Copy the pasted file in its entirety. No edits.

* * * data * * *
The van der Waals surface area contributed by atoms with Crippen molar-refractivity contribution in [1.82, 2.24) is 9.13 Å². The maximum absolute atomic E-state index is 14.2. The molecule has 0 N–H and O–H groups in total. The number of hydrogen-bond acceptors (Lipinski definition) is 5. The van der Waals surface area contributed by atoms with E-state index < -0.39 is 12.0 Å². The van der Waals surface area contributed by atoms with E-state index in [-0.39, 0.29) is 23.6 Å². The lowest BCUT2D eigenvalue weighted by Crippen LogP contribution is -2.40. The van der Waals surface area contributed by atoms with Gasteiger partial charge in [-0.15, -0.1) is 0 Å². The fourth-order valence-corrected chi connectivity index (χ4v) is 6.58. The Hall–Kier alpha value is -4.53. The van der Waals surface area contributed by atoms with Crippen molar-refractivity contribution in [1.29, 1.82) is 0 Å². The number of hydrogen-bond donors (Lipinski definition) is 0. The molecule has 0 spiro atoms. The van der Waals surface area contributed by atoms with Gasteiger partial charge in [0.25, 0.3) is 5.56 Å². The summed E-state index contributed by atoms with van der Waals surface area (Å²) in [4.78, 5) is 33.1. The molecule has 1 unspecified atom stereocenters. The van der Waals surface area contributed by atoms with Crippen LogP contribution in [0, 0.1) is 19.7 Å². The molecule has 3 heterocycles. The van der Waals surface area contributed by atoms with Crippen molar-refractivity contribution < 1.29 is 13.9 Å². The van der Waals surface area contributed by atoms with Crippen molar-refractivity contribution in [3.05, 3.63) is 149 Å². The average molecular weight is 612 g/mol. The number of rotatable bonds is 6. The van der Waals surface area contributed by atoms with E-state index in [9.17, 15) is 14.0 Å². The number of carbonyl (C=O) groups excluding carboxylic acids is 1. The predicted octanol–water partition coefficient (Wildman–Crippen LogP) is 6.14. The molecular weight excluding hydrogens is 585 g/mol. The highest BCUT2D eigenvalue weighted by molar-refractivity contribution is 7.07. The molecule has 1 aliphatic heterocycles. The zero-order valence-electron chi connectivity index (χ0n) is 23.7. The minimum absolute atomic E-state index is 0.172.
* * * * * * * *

The van der Waals surface area contributed by atoms with Crippen molar-refractivity contribution in [1.82, 2.24) is 9.13 Å². The maximum absolute atomic E-state index is 14.2. The molecule has 0 N–H and O–H groups in total. The number of hydrogen-bond acceptors (Lipinski definition) is 5. The van der Waals surface area contributed by atoms with E-state index < -0.39 is 12.0 Å². The van der Waals surface area contributed by atoms with E-state index in [-0.39, 0.29) is 23.6 Å². The lowest BCUT2D eigenvalue weighted by Crippen LogP contribution is -2.40. The van der Waals surface area contributed by atoms with Gasteiger partial charge in [-0.15, -0.1) is 0 Å². The fourth-order valence-corrected chi connectivity index (χ4v) is 6.58. The Hall–Kier alpha value is -4.53. The van der Waals surface area contributed by atoms with Crippen molar-refractivity contribution in [1.29, 1.82) is 0 Å². The number of hydrogen-bond donors (Lipinski definition) is 0. The molecule has 0 spiro atoms. The van der Waals surface area contributed by atoms with Gasteiger partial charge in [0.25, 0.3) is 5.56 Å². The summed E-state index contributed by atoms with van der Waals surface area (Å²) in [4.78, 5) is 33.1. The molecule has 1 unspecified atom stereocenters. The van der Waals surface area contributed by atoms with Crippen LogP contribution in [0, 0.1) is 19.7 Å². The molecule has 3 heterocycles. The van der Waals surface area contributed by atoms with Crippen molar-refractivity contribution < 1.29 is 13.9 Å². The van der Waals surface area contributed by atoms with Crippen molar-refractivity contribution in [3.05, 3.63) is 149 Å². The average molecular weight is 612 g/mol. The number of rotatable bonds is 6. The van der Waals surface area contributed by atoms with E-state index in [9.17, 15) is 14.0 Å². The number of carbonyl (C=O) groups excluding carboxylic acids is 1. The predicted octanol–water partition coefficient (Wildman–Crippen LogP) is 6.14. The molecular weight excluding hydrogens is 585 g/mol. The highest BCUT2D eigenvalue weighted by molar-refractivity contribution is 7.07. The molecule has 1 aliphatic heterocycles. The zero-order valence-electron chi connectivity index (χ0n) is 23.7. The minimum absolute atomic E-state index is 0.172.